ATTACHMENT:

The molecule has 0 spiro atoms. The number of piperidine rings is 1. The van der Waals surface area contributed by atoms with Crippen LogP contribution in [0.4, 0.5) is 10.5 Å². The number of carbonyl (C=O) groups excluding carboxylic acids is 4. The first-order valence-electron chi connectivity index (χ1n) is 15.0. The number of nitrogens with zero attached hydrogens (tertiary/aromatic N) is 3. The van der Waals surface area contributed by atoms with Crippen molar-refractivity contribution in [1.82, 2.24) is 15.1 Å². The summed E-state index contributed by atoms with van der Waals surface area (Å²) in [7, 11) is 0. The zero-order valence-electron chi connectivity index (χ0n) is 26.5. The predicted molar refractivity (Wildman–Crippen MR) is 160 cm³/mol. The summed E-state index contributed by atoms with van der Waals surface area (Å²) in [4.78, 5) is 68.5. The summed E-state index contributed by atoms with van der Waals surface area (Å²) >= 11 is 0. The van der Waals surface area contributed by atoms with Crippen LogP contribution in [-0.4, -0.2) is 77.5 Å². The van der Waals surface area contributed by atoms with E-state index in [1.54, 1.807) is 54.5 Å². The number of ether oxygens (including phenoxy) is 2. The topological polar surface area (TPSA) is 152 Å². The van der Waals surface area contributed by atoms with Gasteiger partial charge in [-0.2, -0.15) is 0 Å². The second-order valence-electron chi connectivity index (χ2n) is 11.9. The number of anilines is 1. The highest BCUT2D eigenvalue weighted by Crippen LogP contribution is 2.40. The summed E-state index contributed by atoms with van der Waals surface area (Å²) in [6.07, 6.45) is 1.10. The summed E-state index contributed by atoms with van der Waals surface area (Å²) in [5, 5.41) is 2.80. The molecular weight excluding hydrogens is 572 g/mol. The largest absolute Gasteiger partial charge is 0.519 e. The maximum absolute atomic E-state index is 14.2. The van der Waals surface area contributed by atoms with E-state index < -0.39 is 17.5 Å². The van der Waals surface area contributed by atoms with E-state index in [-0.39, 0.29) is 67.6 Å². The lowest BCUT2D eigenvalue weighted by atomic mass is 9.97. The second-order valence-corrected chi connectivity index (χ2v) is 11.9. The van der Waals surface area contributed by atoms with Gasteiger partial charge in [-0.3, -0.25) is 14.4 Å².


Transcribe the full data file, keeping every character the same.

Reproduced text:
The molecule has 0 spiro atoms. The number of piperidine rings is 1. The van der Waals surface area contributed by atoms with Crippen LogP contribution in [0.4, 0.5) is 10.5 Å². The number of carbonyl (C=O) groups excluding carboxylic acids is 4. The first-order valence-electron chi connectivity index (χ1n) is 15.0. The number of nitrogens with zero attached hydrogens (tertiary/aromatic N) is 3. The van der Waals surface area contributed by atoms with Crippen molar-refractivity contribution in [1.82, 2.24) is 15.1 Å². The summed E-state index contributed by atoms with van der Waals surface area (Å²) in [7, 11) is 0. The zero-order valence-electron chi connectivity index (χ0n) is 26.5. The predicted molar refractivity (Wildman–Crippen MR) is 160 cm³/mol. The summed E-state index contributed by atoms with van der Waals surface area (Å²) in [4.78, 5) is 68.5. The summed E-state index contributed by atoms with van der Waals surface area (Å²) >= 11 is 0. The van der Waals surface area contributed by atoms with Crippen LogP contribution in [-0.4, -0.2) is 77.5 Å². The van der Waals surface area contributed by atoms with E-state index in [1.54, 1.807) is 54.5 Å². The number of ether oxygens (including phenoxy) is 2. The topological polar surface area (TPSA) is 152 Å². The van der Waals surface area contributed by atoms with Gasteiger partial charge in [-0.2, -0.15) is 0 Å². The second-order valence-electron chi connectivity index (χ2n) is 11.9. The number of anilines is 1. The highest BCUT2D eigenvalue weighted by Crippen LogP contribution is 2.40. The summed E-state index contributed by atoms with van der Waals surface area (Å²) in [6.07, 6.45) is 1.10. The summed E-state index contributed by atoms with van der Waals surface area (Å²) in [5, 5.41) is 2.80. The molecular weight excluding hydrogens is 572 g/mol. The largest absolute Gasteiger partial charge is 0.519 e. The maximum absolute atomic E-state index is 14.2. The van der Waals surface area contributed by atoms with E-state index < -0.39 is 17.5 Å². The van der Waals surface area contributed by atoms with E-state index in [-0.39, 0.29) is 67.6 Å². The lowest BCUT2D eigenvalue weighted by atomic mass is 9.97. The second-order valence-corrected chi connectivity index (χ2v) is 11.9. The van der Waals surface area contributed by atoms with Gasteiger partial charge in [-0.3, -0.25) is 14.4 Å².